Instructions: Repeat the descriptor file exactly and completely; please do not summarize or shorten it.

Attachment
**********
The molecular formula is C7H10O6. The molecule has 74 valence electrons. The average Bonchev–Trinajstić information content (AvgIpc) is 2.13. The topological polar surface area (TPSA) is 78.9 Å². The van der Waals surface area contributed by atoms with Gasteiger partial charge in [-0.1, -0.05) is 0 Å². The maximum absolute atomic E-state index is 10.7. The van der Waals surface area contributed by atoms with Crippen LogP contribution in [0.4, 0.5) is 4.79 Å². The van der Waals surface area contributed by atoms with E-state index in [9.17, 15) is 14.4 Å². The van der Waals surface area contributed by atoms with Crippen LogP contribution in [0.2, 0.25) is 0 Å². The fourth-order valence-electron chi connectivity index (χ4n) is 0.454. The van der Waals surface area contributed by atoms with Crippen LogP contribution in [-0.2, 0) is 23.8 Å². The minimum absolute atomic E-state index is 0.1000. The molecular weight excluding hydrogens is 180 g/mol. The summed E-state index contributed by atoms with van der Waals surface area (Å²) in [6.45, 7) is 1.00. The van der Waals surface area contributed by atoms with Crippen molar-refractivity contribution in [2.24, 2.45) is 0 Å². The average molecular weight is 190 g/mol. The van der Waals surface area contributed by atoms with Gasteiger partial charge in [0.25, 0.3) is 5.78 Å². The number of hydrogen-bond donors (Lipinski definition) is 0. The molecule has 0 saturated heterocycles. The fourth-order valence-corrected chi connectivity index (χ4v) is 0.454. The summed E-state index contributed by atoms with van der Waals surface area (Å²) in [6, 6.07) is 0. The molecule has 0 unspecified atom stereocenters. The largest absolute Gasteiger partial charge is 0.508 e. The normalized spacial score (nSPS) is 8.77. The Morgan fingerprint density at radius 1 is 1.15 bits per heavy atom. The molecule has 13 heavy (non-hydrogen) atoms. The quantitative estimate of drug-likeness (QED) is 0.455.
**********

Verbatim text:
The molecular formula is C7H10O6. The molecule has 74 valence electrons. The average Bonchev–Trinajstić information content (AvgIpc) is 2.13. The topological polar surface area (TPSA) is 78.9 Å². The van der Waals surface area contributed by atoms with Gasteiger partial charge in [-0.1, -0.05) is 0 Å². The maximum absolute atomic E-state index is 10.7. The van der Waals surface area contributed by atoms with Crippen LogP contribution in [0.4, 0.5) is 4.79 Å². The van der Waals surface area contributed by atoms with E-state index in [9.17, 15) is 14.4 Å². The van der Waals surface area contributed by atoms with Crippen LogP contribution in [0.2, 0.25) is 0 Å². The fourth-order valence-electron chi connectivity index (χ4n) is 0.454. The van der Waals surface area contributed by atoms with Crippen LogP contribution in [-0.2, 0) is 23.8 Å². The minimum absolute atomic E-state index is 0.1000. The molecular weight excluding hydrogens is 180 g/mol. The summed E-state index contributed by atoms with van der Waals surface area (Å²) in [6.45, 7) is 1.00. The van der Waals surface area contributed by atoms with Crippen molar-refractivity contribution in [2.24, 2.45) is 0 Å². The average molecular weight is 190 g/mol. The van der Waals surface area contributed by atoms with Gasteiger partial charge in [0.25, 0.3) is 5.78 Å². The number of hydrogen-bond donors (Lipinski definition) is 0. The molecule has 0 saturated heterocycles. The fourth-order valence-corrected chi connectivity index (χ4v) is 0.454. The summed E-state index contributed by atoms with van der Waals surface area (Å²) in [6, 6.07) is 0. The molecule has 0 unspecified atom stereocenters. The largest absolute Gasteiger partial charge is 0.508 e. The normalized spacial score (nSPS) is 8.77. The Morgan fingerprint density at radius 1 is 1.15 bits per heavy atom. The molecule has 13 heavy (non-hydrogen) atoms. The quantitative estimate of drug-likeness (QED) is 0.455.